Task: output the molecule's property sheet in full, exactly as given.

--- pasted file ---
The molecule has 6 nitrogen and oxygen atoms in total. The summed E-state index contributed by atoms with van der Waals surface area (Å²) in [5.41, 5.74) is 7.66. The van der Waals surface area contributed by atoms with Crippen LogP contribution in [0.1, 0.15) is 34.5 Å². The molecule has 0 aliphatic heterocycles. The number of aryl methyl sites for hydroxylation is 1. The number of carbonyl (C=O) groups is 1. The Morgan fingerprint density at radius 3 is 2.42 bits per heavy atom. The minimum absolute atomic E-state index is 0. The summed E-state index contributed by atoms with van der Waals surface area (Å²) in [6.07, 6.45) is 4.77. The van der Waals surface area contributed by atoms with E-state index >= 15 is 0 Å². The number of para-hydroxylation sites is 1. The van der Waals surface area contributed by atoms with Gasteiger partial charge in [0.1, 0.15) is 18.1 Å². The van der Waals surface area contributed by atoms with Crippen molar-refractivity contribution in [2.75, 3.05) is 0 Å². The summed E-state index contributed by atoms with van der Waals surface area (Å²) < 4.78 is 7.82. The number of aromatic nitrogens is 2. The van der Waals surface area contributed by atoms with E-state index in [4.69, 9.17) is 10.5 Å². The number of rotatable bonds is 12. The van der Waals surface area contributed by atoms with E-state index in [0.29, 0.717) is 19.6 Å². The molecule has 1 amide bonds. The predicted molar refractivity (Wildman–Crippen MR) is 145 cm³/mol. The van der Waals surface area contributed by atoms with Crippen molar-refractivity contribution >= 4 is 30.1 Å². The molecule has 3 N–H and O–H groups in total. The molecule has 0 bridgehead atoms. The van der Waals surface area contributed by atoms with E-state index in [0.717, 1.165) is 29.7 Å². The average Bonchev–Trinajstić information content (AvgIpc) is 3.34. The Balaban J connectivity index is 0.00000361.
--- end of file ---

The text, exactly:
The molecule has 6 nitrogen and oxygen atoms in total. The summed E-state index contributed by atoms with van der Waals surface area (Å²) in [5.41, 5.74) is 7.66. The van der Waals surface area contributed by atoms with Crippen LogP contribution in [0.1, 0.15) is 34.5 Å². The molecule has 0 aliphatic heterocycles. The number of aryl methyl sites for hydroxylation is 1. The number of carbonyl (C=O) groups is 1. The Morgan fingerprint density at radius 3 is 2.42 bits per heavy atom. The minimum absolute atomic E-state index is 0. The summed E-state index contributed by atoms with van der Waals surface area (Å²) in [6.07, 6.45) is 4.77. The van der Waals surface area contributed by atoms with E-state index >= 15 is 0 Å². The number of para-hydroxylation sites is 1. The van der Waals surface area contributed by atoms with Gasteiger partial charge in [0.1, 0.15) is 18.1 Å². The van der Waals surface area contributed by atoms with Crippen molar-refractivity contribution in [2.75, 3.05) is 0 Å². The summed E-state index contributed by atoms with van der Waals surface area (Å²) < 4.78 is 7.82. The number of aromatic nitrogens is 2. The van der Waals surface area contributed by atoms with E-state index in [4.69, 9.17) is 10.5 Å². The number of rotatable bonds is 12. The van der Waals surface area contributed by atoms with E-state index in [0.29, 0.717) is 19.6 Å². The molecule has 1 amide bonds. The predicted molar refractivity (Wildman–Crippen MR) is 145 cm³/mol. The van der Waals surface area contributed by atoms with Crippen molar-refractivity contribution >= 4 is 30.1 Å². The molecule has 3 N–H and O–H groups in total. The molecule has 0 bridgehead atoms. The van der Waals surface area contributed by atoms with E-state index in [0.717, 1.165) is 29.7 Å². The average Bonchev–Trinajstić information content (AvgIpc) is 3.34. The Balaban J connectivity index is 0.00000361.